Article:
UK Study: Poor Performance Slows CRM Investment
The survey found just 4 percent of those polled think their customer relationship management implementation has delivered all the benefits they anticipated -- the same proportion as in the previous year.
In contrast, 56 percent are lukewarm in their view of the benefits of CRM, claiming to have had only partial success. Moreover, 20 percent describe their CRM systems as "not particularly successful" and identified no major benefits from using them.
This lack of enthusiasm translates into declining investment in CRM, PMP Research said. While 12 percent expect to have spent 1 million pounds to 5 million pounds on CRM applications in the past three years, just 2 percent anticipate spending this much in the future.
Respondents also were asked to rate their motivations for implementing CRM systems. Aggregated scores show that improving customer satisfaction levels is the key aim, along with providing better strategic information to functional areas such as sales and marketing.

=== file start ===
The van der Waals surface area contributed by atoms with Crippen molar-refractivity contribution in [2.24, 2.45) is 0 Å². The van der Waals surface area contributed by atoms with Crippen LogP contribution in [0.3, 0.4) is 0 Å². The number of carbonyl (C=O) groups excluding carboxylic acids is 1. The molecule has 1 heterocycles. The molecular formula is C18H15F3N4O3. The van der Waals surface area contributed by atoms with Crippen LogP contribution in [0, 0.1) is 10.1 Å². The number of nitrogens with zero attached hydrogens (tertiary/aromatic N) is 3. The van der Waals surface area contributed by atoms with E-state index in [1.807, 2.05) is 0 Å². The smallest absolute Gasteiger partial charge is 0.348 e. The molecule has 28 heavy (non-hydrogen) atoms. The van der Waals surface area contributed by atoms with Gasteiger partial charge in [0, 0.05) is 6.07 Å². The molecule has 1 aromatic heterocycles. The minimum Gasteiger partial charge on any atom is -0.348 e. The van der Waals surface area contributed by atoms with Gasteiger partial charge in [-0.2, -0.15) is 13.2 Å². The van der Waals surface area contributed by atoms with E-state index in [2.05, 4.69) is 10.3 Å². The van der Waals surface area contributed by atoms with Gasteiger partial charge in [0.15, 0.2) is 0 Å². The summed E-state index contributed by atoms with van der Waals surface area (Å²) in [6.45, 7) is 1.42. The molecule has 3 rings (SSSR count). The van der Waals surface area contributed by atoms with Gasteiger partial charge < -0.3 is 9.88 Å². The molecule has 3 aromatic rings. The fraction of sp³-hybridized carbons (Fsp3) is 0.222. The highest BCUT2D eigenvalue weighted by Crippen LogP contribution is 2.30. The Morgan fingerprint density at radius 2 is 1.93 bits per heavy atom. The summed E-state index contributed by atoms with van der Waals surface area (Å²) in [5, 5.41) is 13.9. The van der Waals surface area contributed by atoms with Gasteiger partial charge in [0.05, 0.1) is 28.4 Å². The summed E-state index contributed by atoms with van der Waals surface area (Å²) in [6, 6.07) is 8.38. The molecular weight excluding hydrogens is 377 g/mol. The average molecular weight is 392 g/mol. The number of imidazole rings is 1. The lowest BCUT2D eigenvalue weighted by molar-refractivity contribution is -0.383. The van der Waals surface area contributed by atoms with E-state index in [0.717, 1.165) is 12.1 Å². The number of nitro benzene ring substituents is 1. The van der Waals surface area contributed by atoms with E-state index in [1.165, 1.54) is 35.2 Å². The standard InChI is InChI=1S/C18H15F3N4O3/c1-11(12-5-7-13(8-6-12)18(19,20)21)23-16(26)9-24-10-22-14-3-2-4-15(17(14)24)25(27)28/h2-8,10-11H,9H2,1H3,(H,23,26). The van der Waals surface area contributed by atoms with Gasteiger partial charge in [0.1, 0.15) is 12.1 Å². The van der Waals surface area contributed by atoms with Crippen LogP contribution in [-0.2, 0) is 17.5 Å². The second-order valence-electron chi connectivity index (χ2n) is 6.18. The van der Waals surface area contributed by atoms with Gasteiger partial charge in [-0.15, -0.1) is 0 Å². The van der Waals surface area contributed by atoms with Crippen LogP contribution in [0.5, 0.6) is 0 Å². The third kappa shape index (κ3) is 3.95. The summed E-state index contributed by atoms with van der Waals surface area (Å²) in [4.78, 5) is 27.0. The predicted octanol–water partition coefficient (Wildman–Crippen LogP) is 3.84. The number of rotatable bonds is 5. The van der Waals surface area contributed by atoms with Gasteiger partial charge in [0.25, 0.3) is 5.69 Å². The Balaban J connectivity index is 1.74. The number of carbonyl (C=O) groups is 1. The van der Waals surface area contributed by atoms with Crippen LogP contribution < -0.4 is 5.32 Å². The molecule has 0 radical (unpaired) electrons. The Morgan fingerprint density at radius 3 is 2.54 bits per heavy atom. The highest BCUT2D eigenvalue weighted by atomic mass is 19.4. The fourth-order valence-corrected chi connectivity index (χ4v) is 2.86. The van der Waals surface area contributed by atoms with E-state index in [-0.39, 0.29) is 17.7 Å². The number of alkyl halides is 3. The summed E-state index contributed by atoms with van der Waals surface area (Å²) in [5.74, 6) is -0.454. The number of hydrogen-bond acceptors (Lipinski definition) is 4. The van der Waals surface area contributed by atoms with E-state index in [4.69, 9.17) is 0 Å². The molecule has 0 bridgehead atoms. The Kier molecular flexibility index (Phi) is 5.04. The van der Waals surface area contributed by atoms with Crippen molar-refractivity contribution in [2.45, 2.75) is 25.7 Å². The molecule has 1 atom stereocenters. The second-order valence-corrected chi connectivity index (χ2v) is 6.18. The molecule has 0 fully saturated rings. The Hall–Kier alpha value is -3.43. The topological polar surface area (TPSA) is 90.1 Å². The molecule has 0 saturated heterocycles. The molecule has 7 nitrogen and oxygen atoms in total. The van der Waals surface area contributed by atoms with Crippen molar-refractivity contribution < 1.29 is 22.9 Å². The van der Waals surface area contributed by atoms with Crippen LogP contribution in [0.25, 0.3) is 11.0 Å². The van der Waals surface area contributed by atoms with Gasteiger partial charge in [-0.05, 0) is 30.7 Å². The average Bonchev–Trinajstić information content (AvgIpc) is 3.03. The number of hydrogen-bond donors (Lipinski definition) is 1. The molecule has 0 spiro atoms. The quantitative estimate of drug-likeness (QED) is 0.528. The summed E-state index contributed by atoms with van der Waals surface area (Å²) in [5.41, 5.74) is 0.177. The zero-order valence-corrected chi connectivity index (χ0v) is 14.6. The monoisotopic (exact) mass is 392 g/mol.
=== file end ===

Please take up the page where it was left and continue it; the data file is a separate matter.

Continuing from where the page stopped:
But only 53 percent have criteria for measuring whether benefits are achieved in those areas, while 38 percent have not. As well as financial gains, companies also use metrics such as customer satisfaction levels and the amount of new business generated to gauge the success of a CRM project.
However, only 34 percent have been able to analyze their efforts using such measures, while 17 percent have failed in this task and 41 percent maintain it is too early to assess.
Many companies still find it hard to create the "single view of a customer," which many CRM implementations promise. Only 5 percent feel they have merged all customer channels and interactions with complete success, while 40 percent feel they have been only moderately successful.